There’s a reason many rally schools still use Mk1 and Mk2 Ford Escorts to teach the basics of rear-wheel-drive handling. Yes, these sporty saloons can often be seen going sideways – be it in McDonalds car park or a Welsh forest at night with Cibiés blazing – but they’re also reassuringly easy to control. With modest power and equally modest grip, you can have fun at any speed.
Toyota GT86 and Subaru BRZ
The GT86 and BRZ twins are perhaps the spiritual successors to the classic Escort, although they also hark back to Toyota’s rear-driven Corolla AE86. Again, these are cars you can enjoy at sensible speeds, helped by low-grip ‘eco’ tyres similar to those used on the Prius. Superb steering and brilliantly-balanced handling are the highlights here.
If you’re in the market for a GT86 or BRZ, it seems rude not to consider the MX-5. This latest, fourth-generation take on the world’s best-selling sports car is the best yet. Indeed, smaller dimensions and reduced weight remind us what made the original MX-5 so great: the simple joy of driving one. A car you experience through your fingertips and the seat of your pants, the MX-5 is a feast for the senses.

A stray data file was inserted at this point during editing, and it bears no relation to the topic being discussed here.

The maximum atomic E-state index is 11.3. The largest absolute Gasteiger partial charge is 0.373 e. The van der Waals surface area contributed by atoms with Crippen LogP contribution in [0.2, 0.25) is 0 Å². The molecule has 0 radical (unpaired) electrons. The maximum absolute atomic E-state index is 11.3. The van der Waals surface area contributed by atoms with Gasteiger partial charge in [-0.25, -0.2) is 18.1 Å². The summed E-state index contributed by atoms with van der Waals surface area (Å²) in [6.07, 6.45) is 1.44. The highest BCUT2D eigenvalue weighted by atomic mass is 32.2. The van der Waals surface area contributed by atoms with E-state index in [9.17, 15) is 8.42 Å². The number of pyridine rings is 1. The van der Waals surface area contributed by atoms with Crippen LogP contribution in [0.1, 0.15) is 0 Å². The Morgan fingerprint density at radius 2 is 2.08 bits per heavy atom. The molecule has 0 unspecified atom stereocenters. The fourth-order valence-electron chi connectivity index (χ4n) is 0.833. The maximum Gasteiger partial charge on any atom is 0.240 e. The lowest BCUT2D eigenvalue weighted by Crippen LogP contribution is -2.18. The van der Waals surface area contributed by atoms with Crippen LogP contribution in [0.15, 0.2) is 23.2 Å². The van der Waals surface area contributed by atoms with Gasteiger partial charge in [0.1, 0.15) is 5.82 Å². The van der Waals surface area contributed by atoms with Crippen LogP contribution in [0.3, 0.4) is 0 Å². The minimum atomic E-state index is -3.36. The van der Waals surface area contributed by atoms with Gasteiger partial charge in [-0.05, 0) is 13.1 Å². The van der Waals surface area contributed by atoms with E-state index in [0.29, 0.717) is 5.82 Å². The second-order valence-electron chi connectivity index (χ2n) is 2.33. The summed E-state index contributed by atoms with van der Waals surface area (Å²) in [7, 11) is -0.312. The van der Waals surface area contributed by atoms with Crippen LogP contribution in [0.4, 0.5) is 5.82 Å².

Subaru Impreza P1
Let’s shift our focus from tail-wagging rear-drivers for a while. Developed by motorsport maestros, Prodrive, the Subaru Impreza P1 is perhaps the finest road-going version of the car Colin McRae used to win the World Rally Championship. With 280hp channelled to all four wheels, it catapults out of corners with a ferocity that makes even a trip to the shops feel like a Kielder special stage.
Ford Focus RS
Bringing the Impreza P1 formula bang-up-to-date is the latest Focus RS. Ford’s hottest hatch has trick front suspension to quell torque steer, plus a chassis with the uncanny ability to make the four-wheel-drive RS feel like a rear-wheel-drive sports car. It also has something called Drift Mode, which is essentially a button that makes the car go sideways. What’s not to like about that?